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Rice team devises Li metal anode that completely suppresses Li dendrite formation

19 May 2017

Rice University scientists have used a seamless graphene-carbon nanotube (GCNT) electrode to store lithium metal reversibly and with complete suppression of dendrite formation. The GCNT-Li capacity of 3351 mAh g-1GCNT-Li approaches that of bare Li metal (3861 mAh g-1Li)—indicating the low contributing mass of GCNT—while yielding a practical areal capacity up to 4 mAh cm-2 and cycle stability.

In a paper published in the journal ACS Nano, the team led by Dr. James Tour reports that a full battery based on GCNT-Li/sulfurized carbon (SC) exhibits high energy density (752 Wh kg-1total electrodes, where total electrodes = GCNT-Li + SC + binder), high areal capacity (2 mAh cm-2), cyclability (80% retention at > 500 cycles) and is free of Li polysulfides and dendrites that would cause severe capacity fade.

Comparison of the gravimetric capacity of GCNT-Li (with different areal capacities) with other anode materials with respect to the mass of the anode at the fully lithiated state. The areal capacities of the GCNT-Li are from 0.4 to 4 mAh cm-2, represented by GCNT-Li-0.4 to GCNT-Li-4. Credit: ACS, Raji et al.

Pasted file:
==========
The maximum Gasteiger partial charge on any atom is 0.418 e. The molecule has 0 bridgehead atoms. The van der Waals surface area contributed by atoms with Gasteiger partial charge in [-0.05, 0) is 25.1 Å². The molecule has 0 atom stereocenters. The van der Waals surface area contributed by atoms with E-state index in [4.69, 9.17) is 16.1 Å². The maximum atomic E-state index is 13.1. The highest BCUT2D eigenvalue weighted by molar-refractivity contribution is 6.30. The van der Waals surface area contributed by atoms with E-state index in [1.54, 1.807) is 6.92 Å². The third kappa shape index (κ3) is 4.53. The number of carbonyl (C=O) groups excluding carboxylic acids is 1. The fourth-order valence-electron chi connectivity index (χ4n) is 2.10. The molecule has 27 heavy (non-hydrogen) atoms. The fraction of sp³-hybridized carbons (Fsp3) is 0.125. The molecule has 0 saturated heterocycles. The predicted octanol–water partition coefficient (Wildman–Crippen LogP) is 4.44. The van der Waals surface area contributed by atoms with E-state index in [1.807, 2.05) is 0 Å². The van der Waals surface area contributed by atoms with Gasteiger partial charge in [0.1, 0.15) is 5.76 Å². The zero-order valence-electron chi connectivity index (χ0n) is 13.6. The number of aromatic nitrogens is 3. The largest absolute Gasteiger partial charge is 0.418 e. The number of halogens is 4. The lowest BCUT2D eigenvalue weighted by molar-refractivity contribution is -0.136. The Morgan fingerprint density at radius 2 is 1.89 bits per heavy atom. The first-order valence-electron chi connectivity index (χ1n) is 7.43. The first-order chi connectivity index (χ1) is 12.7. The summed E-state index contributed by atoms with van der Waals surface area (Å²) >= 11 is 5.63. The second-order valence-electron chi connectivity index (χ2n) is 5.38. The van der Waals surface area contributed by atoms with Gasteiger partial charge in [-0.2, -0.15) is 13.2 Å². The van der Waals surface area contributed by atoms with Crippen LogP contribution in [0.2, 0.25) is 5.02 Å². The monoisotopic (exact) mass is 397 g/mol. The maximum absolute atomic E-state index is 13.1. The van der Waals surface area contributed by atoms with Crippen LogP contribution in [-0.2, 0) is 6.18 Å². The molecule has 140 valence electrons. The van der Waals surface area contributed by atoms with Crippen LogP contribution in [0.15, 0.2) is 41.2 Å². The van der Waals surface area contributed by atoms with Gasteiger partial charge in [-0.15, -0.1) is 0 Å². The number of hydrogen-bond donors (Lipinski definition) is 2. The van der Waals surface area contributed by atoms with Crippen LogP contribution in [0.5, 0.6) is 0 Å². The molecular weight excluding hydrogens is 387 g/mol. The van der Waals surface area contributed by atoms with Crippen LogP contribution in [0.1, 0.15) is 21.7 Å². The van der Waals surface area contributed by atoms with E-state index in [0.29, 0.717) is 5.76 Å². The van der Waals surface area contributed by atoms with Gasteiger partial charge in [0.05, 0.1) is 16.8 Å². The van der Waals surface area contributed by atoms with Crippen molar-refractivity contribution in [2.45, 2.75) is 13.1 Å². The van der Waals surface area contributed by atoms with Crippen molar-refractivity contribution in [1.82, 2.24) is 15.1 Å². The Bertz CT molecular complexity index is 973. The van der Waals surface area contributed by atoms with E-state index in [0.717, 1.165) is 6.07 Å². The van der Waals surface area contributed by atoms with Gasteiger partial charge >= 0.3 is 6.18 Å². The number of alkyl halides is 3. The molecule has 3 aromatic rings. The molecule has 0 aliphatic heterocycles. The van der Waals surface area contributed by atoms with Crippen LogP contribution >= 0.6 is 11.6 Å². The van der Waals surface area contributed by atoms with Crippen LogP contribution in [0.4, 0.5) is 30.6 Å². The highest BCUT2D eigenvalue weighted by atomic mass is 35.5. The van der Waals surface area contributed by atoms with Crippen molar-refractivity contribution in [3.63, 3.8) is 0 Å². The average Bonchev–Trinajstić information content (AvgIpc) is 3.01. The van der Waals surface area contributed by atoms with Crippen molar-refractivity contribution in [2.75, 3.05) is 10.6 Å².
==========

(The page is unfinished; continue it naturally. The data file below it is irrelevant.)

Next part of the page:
Post-Li-ion batteries, such as Li-S and Li-air batteries, require high gravimetric capacity anodes and cathodes. Ideally, during the charging of a battery, the maximum gravimetric capacity would be achieved if Li is deposited on the anode directly as pure Li metal rather than stored in intercalation compounds such as graphite as in Li-ion batteries (LIBs). The theoretical capacity based on lithiated graphite LiC6 is ~ 339 mAh g-1 while pure Li metal can theoretically deliver 3860 mAh g-1 assuming 100% of Li usage in the discharge operation.

This enormous capacity compared to commercial Li-ion anodes explain the revisiting of Li metal after more than 30 years of the first attempts to incorporate this low density metal in high energy density batteries. However, Li metal problematically forms dendrites and related unstable structures during battery operation. This results in low coulombic efficiency (CE) and cycle life and poses serious safety concerns as the dendrites can cause short circuits.

—Raji et al.

The Rice team’s GCNT, first created at Rice in 2012, is essentially a three-dimensional carbon surface that provides abundant area for lithium to inhabit. It stores large amounts of metal homogeneously distributed as a thin coating over CNT bundles—suppressing dendrite formation during reversible plating and stripping operation.